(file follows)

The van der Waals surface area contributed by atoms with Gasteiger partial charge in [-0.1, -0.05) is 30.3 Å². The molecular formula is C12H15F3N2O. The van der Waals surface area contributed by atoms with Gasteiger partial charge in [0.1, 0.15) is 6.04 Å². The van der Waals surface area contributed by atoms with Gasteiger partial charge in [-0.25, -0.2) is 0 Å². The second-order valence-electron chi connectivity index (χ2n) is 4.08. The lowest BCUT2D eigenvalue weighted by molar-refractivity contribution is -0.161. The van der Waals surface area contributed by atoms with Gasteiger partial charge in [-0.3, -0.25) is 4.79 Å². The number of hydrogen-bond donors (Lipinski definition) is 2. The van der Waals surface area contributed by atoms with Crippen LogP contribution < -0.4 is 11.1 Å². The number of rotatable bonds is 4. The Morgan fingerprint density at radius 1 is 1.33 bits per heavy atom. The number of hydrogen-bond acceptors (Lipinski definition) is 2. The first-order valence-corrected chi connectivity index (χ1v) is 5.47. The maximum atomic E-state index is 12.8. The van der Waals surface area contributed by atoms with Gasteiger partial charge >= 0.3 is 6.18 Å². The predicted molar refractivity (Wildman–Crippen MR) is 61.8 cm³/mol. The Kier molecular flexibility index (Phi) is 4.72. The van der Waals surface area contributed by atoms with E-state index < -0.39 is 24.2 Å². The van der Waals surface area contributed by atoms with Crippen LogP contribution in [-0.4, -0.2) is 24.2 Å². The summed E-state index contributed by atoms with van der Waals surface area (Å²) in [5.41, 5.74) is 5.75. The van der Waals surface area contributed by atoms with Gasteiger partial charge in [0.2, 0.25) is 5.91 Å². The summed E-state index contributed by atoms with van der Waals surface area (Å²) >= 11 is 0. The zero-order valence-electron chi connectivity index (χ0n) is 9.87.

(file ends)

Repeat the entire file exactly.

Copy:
The van der Waals surface area contributed by atoms with Gasteiger partial charge in [-0.1, -0.05) is 30.3 Å². The molecular formula is C12H15F3N2O. The van der Waals surface area contributed by atoms with Gasteiger partial charge in [0.1, 0.15) is 6.04 Å². The van der Waals surface area contributed by atoms with Gasteiger partial charge in [-0.25, -0.2) is 0 Å². The second-order valence-electron chi connectivity index (χ2n) is 4.08. The lowest BCUT2D eigenvalue weighted by molar-refractivity contribution is -0.161. The van der Waals surface area contributed by atoms with Gasteiger partial charge in [-0.3, -0.25) is 4.79 Å². The number of hydrogen-bond donors (Lipinski definition) is 2. The van der Waals surface area contributed by atoms with Crippen LogP contribution < -0.4 is 11.1 Å². The number of rotatable bonds is 4. The Morgan fingerprint density at radius 1 is 1.33 bits per heavy atom. The number of hydrogen-bond acceptors (Lipinski definition) is 2. The first-order valence-corrected chi connectivity index (χ1v) is 5.47. The maximum atomic E-state index is 12.8. The van der Waals surface area contributed by atoms with Gasteiger partial charge >= 0.3 is 6.18 Å². The predicted molar refractivity (Wildman–Crippen MR) is 61.8 cm³/mol. The Kier molecular flexibility index (Phi) is 4.72. The van der Waals surface area contributed by atoms with E-state index < -0.39 is 24.2 Å². The van der Waals surface area contributed by atoms with Crippen LogP contribution in [-0.4, -0.2) is 24.2 Å². The summed E-state index contributed by atoms with van der Waals surface area (Å²) in [5.41, 5.74) is 5.75. The van der Waals surface area contributed by atoms with Gasteiger partial charge in [0.2, 0.25) is 5.91 Å². The summed E-state index contributed by atoms with van der Waals surface area (Å²) >= 11 is 0. The zero-order valence-electron chi connectivity index (χ0n) is 9.87.